24 hours later, my feelings of embarrassment and confusion are gone and only left with anger and frustration. After researching online, I realize I have become another statistic. Websites like ihollaback.org are filled with collections of stories from women all over the world with experiences like, and many times worse, than mine. It makes me question our notions of a civilized society as a whole.
Yes, the human race has made immeasurable advances in the sciences, humanities, and arts. And yet my basic right to respect as a contributing member of society is completely disregarded because I am a woman. My aggressor exercised his privilege as a man to sexually harass me and he felt entitled to it, like so many men across the world who feel that it is okay to comment on a woman’s physical attributes without being warranted at all.
I posted my experiences already via my social networks and have spoken to several of my peers who gave their overwhelming support and sympathies, but I noticed an overarching trend with their comments. They always speak that they are disgusted and sorry for me and immediately apologize for the other passengers on the bus who should have helped me and spoken up. One particularly well-read feminist friend told me that this is the reason why sexual harrassment and abuse is so prevelent, because very few are held publically accountable for their actions. People look away, not wanting to get involved, not wanting to “rock the boat” further and divert the unwanted attention to themselves. This negligence is a unspoken approval for an agressor’s actions.
A viral video of a woman who immediately called out a man on the DC Metro for flashing her swept internet message boards by storm, with many applauding the woman for her quick response and decisive action. I greatly admire her, but after being in the same experience, on the receiving end of harassment, I do not regret my reaction or lack there of. Sure, I wish I could have screamed, yelled, demanded the man stopped, but I was physically immobile and vulnerable. With everyone witnessing what had happened and no one saying anything, I felt true isolation, that if I had reacted more actively, I would be left defending myself, by myself and I would have lost.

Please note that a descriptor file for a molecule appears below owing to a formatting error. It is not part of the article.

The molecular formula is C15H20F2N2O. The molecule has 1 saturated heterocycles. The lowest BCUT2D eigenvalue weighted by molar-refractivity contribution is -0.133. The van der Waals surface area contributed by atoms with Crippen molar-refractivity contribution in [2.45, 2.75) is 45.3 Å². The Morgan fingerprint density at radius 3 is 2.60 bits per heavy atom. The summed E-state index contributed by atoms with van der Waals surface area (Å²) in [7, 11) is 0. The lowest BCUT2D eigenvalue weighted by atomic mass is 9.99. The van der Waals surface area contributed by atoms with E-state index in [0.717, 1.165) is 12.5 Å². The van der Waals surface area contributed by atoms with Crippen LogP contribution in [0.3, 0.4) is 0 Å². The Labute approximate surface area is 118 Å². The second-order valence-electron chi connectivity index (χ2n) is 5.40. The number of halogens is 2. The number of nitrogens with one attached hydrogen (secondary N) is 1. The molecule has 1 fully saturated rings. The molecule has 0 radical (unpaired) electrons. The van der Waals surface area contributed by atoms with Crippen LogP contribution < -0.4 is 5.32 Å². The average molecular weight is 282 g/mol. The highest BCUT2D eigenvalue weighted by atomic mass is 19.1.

What I wish more than anything else was that this man never started speaking to me in the first place. The coffee spill was an accident but he voluntarily harassed me and then continued to do so when he realized he had the advantage in the situation. Explotations like this lead to cases far more severe like sexual assault, domestic abuse, and rape. Crimes like these are what motivated movements like Toronto’s SlutWalk, that give attention to the fact that these aggressions are never deliberately provoked by any behavior by the victim. It is only the attacker and those who let such crimes occur that should be held publicly responsible for their actions.
So today on the bus, I deliberately sat in the front between two older women and kept my head down and thankfully the whole ride was uneventful. I don’t know how I’ll react if that same man or any other man harasses me again. But I know I’m not going to let this disgusting and unnecessary rite of passage stop me from living my new metropolitan life.